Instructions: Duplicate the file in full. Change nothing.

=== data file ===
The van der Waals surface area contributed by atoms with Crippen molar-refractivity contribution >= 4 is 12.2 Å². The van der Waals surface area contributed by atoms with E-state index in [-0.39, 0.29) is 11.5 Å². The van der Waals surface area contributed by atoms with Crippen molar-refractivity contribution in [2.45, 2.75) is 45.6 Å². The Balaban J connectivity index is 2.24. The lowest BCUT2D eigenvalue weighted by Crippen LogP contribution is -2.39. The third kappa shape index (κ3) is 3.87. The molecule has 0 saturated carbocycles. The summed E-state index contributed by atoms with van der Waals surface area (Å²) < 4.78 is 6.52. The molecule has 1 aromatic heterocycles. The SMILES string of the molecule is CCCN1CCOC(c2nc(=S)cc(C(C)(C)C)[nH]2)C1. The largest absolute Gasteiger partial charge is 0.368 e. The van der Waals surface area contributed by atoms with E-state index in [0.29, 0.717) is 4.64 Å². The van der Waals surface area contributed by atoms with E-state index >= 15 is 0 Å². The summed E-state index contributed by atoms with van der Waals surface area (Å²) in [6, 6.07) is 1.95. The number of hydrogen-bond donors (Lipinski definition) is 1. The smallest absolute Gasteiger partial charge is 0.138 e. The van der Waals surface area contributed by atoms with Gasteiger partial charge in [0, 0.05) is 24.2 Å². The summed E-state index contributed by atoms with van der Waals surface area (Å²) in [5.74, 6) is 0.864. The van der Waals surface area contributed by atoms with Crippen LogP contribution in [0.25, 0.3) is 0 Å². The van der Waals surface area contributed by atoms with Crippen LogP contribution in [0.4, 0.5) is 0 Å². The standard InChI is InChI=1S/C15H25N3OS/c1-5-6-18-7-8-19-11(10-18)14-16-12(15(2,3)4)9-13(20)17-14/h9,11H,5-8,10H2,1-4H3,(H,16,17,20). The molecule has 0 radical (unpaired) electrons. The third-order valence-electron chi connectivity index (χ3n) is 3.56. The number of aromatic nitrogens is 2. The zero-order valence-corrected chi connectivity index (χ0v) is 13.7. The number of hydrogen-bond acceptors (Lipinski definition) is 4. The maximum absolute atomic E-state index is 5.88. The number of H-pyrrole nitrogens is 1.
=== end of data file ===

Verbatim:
The van der Waals surface area contributed by atoms with Crippen molar-refractivity contribution >= 4 is 12.2 Å². The van der Waals surface area contributed by atoms with E-state index in [-0.39, 0.29) is 11.5 Å². The van der Waals surface area contributed by atoms with Crippen molar-refractivity contribution in [2.45, 2.75) is 45.6 Å². The Balaban J connectivity index is 2.24. The lowest BCUT2D eigenvalue weighted by Crippen LogP contribution is -2.39. The third kappa shape index (κ3) is 3.87. The molecule has 0 saturated carbocycles. The summed E-state index contributed by atoms with van der Waals surface area (Å²) < 4.78 is 6.52. The molecule has 1 aromatic heterocycles. The SMILES string of the molecule is CCCN1CCOC(c2nc(=S)cc(C(C)(C)C)[nH]2)C1. The largest absolute Gasteiger partial charge is 0.368 e. The van der Waals surface area contributed by atoms with E-state index in [0.29, 0.717) is 4.64 Å². The van der Waals surface area contributed by atoms with E-state index >= 15 is 0 Å². The summed E-state index contributed by atoms with van der Waals surface area (Å²) in [6, 6.07) is 1.95. The number of hydrogen-bond donors (Lipinski definition) is 1. The smallest absolute Gasteiger partial charge is 0.138 e. The van der Waals surface area contributed by atoms with Gasteiger partial charge in [0, 0.05) is 24.2 Å². The summed E-state index contributed by atoms with van der Waals surface area (Å²) in [5.74, 6) is 0.864. The van der Waals surface area contributed by atoms with Crippen LogP contribution in [0.25, 0.3) is 0 Å². The van der Waals surface area contributed by atoms with Crippen LogP contribution in [0.4, 0.5) is 0 Å². The standard InChI is InChI=1S/C15H25N3OS/c1-5-6-18-7-8-19-11(10-18)14-16-12(15(2,3)4)9-13(20)17-14/h9,11H,5-8,10H2,1-4H3,(H,16,17,20). The molecule has 0 radical (unpaired) electrons. The third-order valence-electron chi connectivity index (χ3n) is 3.56. The number of aromatic nitrogens is 2. The zero-order valence-corrected chi connectivity index (χ0v) is 13.7. The number of hydrogen-bond acceptors (Lipinski definition) is 4. The maximum absolute atomic E-state index is 5.88. The number of H-pyrrole nitrogens is 1.